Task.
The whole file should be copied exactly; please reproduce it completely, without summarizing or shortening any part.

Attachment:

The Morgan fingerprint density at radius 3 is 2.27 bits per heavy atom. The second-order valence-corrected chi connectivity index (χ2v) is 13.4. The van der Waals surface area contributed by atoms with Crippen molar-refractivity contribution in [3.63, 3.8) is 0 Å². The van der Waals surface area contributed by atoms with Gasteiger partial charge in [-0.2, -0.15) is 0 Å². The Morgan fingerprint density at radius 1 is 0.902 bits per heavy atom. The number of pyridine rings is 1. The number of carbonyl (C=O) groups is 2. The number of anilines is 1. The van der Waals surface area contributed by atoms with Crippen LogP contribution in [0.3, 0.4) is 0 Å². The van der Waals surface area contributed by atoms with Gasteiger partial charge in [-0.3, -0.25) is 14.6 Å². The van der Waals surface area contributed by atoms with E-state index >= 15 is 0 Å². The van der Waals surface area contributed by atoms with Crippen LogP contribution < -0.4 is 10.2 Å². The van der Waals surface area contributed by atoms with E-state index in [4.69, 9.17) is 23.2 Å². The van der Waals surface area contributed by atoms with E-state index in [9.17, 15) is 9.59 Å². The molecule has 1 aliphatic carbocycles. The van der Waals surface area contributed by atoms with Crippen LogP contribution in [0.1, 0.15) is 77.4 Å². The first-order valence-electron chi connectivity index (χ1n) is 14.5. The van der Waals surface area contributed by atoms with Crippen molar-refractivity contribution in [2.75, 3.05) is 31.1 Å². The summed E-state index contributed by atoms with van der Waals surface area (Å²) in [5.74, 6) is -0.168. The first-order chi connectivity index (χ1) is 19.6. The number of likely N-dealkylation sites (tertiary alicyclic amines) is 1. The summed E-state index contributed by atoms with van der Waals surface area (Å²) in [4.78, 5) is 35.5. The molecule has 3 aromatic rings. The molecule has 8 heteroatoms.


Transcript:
The Morgan fingerprint density at radius 3 is 2.27 bits per heavy atom. The second-order valence-corrected chi connectivity index (χ2v) is 13.4. The van der Waals surface area contributed by atoms with Crippen molar-refractivity contribution in [3.63, 3.8) is 0 Å². The van der Waals surface area contributed by atoms with Gasteiger partial charge in [-0.2, -0.15) is 0 Å². The Morgan fingerprint density at radius 1 is 0.902 bits per heavy atom. The number of pyridine rings is 1. The number of carbonyl (C=O) groups is 2. The number of anilines is 1. The van der Waals surface area contributed by atoms with Crippen LogP contribution in [0.3, 0.4) is 0 Å². The van der Waals surface area contributed by atoms with Gasteiger partial charge in [-0.3, -0.25) is 14.6 Å². The van der Waals surface area contributed by atoms with E-state index >= 15 is 0 Å². The van der Waals surface area contributed by atoms with Crippen LogP contribution < -0.4 is 10.2 Å². The van der Waals surface area contributed by atoms with E-state index in [4.69, 9.17) is 23.2 Å². The van der Waals surface area contributed by atoms with E-state index in [9.17, 15) is 9.59 Å². The molecule has 1 aliphatic carbocycles. The van der Waals surface area contributed by atoms with Crippen LogP contribution in [0.1, 0.15) is 77.4 Å². The first-order valence-electron chi connectivity index (χ1n) is 14.5. The van der Waals surface area contributed by atoms with Crippen molar-refractivity contribution in [2.75, 3.05) is 31.1 Å². The summed E-state index contributed by atoms with van der Waals surface area (Å²) in [5.74, 6) is -0.168. The first-order chi connectivity index (χ1) is 19.6. The number of likely N-dealkylation sites (tertiary alicyclic amines) is 1. The summed E-state index contributed by atoms with van der Waals surface area (Å²) in [4.78, 5) is 35.5. The molecule has 3 aromatic rings. The molecule has 8 heteroatoms.